We also hold that Carter's request for attorney's fees and costs was not mooted by the V.A.'s belated compliance with the FOIA. We have previously noted that attorney fee issues are ancillary to the underlying action and survive independently under the court's equitable jurisdiction. United States v. Ford, 650 F.2d 1141, 1143-44 (9th Cir.1981), cert. denied sub nom. Midwest Growers Cooperative v. United States, 455 U.S. 942, 102 S.Ct. 1437, 71 L.E.2d 654 (1982); accord Lovell v. Alderete, 630 F.2d 428, 431 (5th Cir.1980).
II. ATTORNEY'S FEES
The V.A. argues that the district court could within its discretion deny fees to a prevailing party based upon the four factors set forth in Church of Scientology v. United States Postal Service, 700 F.2d 486, 492 (9th Cir.1983). There is nothing in the record to indicate that the district court denied fees based upon these factors. Its rationale was that "the plaintiff is proceeding pro se and in forma pauperis ... [and] has incurred neither fees nor costs and thus has no such expenses to recover."
We hold that a pro se litigant may not recover attorney's fees under the FOIA. This is an open question in this circuit although seven circuits are in agreement with our holding. See e.g., DeBold v. Stimson, 735 F.2d 1037, 1041 n. 2 (7th Cir.1984). We have held that a pro se litigant is not entitled to attorney's fees under analogous provisions of the Truth in Lending Act, 15 U.S.C. Sec. 1640(a), on the ground that no financial expenditure had been made for an attorney's services. Hannon v. Security National Bank, 537 F.2d 327 (9th Cir.1976). "The purpose behind granting attorney's fees is to make a litigant whole and to facilitate private enforcement of the Truth in Lending Act." Id. at 328. Furthermore, we noted that had Congress intended to compensate non-attorneys, it could have so provided. Id. at 328-29. This reasoning is applicable here. See also Pena v. Seguros La Comercial, S.A., 770 F.2d 811, 815-16 (9th Cir.1985) (pro se litigants not entitled to attorney's fees without express statutory authorization.)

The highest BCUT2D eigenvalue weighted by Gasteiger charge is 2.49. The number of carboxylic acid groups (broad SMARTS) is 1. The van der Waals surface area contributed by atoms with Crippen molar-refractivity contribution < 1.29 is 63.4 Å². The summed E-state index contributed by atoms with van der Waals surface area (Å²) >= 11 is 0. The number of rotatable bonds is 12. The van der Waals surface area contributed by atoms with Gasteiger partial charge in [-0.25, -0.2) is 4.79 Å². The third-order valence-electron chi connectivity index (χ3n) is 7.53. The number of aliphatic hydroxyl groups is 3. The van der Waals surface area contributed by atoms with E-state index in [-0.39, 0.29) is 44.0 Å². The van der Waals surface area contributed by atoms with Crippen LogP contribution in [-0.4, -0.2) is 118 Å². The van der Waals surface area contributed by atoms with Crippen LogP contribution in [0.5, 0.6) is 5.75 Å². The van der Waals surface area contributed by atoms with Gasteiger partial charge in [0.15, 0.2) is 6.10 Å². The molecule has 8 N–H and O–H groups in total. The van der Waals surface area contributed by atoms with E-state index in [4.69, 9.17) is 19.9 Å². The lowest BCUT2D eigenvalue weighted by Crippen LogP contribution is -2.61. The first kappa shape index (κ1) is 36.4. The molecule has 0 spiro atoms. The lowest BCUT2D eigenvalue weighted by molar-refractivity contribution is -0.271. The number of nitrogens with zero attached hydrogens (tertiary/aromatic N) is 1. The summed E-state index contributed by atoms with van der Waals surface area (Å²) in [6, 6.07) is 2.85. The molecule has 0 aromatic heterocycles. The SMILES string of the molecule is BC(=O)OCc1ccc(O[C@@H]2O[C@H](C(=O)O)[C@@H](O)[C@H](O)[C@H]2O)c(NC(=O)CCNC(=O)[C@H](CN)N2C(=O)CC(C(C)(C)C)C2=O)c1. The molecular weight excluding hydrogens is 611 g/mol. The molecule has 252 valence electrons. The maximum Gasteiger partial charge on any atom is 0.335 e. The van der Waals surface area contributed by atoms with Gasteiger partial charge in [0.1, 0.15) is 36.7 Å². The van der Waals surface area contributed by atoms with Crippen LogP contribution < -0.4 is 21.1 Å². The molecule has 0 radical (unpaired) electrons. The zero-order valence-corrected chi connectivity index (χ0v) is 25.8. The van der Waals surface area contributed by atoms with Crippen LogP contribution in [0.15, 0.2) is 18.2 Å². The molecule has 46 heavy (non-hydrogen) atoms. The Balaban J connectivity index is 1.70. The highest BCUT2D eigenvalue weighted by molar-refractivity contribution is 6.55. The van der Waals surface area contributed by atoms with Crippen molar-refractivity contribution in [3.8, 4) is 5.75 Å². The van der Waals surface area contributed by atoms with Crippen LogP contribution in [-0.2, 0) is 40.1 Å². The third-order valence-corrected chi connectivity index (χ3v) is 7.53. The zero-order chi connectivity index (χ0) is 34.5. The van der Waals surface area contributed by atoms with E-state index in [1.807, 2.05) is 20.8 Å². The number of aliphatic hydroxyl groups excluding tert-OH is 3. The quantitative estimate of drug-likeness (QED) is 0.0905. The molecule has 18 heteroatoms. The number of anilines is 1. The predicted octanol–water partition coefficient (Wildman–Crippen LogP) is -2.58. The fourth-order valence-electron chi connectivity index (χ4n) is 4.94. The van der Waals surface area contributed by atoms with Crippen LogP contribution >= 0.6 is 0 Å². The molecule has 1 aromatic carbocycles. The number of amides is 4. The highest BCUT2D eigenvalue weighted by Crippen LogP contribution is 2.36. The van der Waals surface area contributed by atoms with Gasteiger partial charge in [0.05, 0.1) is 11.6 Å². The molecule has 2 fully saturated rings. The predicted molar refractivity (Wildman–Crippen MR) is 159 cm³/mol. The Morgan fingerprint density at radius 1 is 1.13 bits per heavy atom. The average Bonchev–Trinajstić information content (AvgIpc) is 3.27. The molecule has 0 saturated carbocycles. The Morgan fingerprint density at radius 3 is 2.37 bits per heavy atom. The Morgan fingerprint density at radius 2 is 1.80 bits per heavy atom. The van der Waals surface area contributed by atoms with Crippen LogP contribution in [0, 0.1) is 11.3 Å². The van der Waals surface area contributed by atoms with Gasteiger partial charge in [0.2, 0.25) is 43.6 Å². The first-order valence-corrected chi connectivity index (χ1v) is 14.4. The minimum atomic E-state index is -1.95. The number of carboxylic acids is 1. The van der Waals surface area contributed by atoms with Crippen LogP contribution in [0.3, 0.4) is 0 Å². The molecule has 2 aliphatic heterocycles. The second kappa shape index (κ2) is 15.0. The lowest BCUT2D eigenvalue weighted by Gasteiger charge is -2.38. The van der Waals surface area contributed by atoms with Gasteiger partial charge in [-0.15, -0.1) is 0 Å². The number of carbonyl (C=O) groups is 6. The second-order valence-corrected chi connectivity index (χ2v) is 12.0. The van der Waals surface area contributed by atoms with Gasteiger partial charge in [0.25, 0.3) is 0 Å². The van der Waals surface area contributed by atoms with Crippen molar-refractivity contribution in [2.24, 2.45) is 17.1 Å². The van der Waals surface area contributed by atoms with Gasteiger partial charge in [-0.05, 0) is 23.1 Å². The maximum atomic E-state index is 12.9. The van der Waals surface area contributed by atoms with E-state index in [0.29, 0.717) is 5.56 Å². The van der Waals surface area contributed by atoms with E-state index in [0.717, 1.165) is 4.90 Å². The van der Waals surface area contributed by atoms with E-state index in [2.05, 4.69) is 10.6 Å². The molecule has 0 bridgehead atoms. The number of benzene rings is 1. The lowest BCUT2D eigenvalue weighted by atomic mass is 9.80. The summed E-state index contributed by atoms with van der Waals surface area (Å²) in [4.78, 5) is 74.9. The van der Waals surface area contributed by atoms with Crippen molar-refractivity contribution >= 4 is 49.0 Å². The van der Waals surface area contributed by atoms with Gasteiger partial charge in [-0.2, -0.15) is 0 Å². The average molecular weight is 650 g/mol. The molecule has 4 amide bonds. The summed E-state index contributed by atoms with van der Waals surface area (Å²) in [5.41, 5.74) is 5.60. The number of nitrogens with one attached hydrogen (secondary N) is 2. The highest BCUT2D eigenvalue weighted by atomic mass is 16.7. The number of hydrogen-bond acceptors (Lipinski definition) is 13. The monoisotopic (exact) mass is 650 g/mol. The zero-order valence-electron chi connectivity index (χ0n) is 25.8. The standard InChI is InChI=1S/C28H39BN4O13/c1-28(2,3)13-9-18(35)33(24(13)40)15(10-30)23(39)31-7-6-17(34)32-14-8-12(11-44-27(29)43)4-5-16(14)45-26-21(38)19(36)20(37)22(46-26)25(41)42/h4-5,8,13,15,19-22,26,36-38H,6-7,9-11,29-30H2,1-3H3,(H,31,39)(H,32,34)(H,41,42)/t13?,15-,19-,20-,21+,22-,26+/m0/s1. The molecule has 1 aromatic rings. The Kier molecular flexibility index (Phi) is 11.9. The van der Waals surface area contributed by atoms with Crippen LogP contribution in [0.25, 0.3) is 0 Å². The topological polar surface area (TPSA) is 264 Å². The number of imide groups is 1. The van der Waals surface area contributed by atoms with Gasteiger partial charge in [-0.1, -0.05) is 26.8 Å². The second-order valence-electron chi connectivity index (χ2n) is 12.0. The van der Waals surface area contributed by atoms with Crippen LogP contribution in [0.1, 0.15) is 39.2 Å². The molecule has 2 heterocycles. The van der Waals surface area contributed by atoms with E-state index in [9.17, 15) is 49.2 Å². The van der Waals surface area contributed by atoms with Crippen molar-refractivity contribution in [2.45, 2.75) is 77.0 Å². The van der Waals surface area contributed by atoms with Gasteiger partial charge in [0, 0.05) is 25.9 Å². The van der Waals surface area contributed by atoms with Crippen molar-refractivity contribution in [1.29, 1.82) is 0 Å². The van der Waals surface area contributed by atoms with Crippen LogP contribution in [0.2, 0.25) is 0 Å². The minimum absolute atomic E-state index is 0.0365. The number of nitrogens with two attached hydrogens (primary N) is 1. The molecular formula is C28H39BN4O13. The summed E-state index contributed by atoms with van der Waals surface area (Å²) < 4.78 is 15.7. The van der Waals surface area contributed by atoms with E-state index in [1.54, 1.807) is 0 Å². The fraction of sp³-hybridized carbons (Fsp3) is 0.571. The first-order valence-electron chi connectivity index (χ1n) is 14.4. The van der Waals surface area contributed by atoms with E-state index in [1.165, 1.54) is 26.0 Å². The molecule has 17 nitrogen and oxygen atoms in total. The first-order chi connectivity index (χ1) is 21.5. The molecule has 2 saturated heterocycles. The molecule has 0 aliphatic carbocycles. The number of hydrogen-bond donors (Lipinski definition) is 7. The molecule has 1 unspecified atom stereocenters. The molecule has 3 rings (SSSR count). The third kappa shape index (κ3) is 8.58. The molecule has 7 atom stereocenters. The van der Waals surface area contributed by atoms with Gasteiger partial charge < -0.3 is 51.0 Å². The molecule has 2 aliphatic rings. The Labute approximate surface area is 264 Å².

An award of costs to a pro se litigant who has prevailed presents a different question because it would represent funds actually expended. This, too, is an issue of first impression in this circuit. Those circuits holding that the FOIA does not permit a pro se litigant to recover attorney's fees have held that a pro se litigant may, as a prevailing party, recover all costs reasonably incurred. See e.g. DeBold v. Stimson, 735 F.2d 1037, 1043 (7th Cir.1984); Clarkson v. I.R.S., 678 F.2d 1368, 1371 (11th Cir.1982); Cunningham v. F.B.I., 664 F.2d 383, 387 n. 4 (3d Cir.1981). Rule 39(b) of Federal Rules of Appellate Procedure provides that costs can be awarded against the United States if "authorized by law". Long v. United States Internal Revenue Service, 596 F.2d 362, 370 (9th Cir.1979). Carter's suit was filed December 9, 1983. The agency did not furnish the requested documents until February 16, 1984. Costs incurred before the case became moot are recoverable, unless the district court discretionarily determines that an award of costs would be inappropriate. The case should be remanded for consideration of this question.
Affirmed in part and Remanded.
Honorable David W. Williams, Senior United States District Judge, Central District of California, sitting by designation
Appellee concedes that even that response was not totally dispositive of the request. When its counsel reviewed the correspondence, he ordered appellee's Manual M22-2 Sec. 6.13(b) identified to Carter
5 U.S.C. Sec. 552(a) states in part: "Each agency shall make available to the public information ...."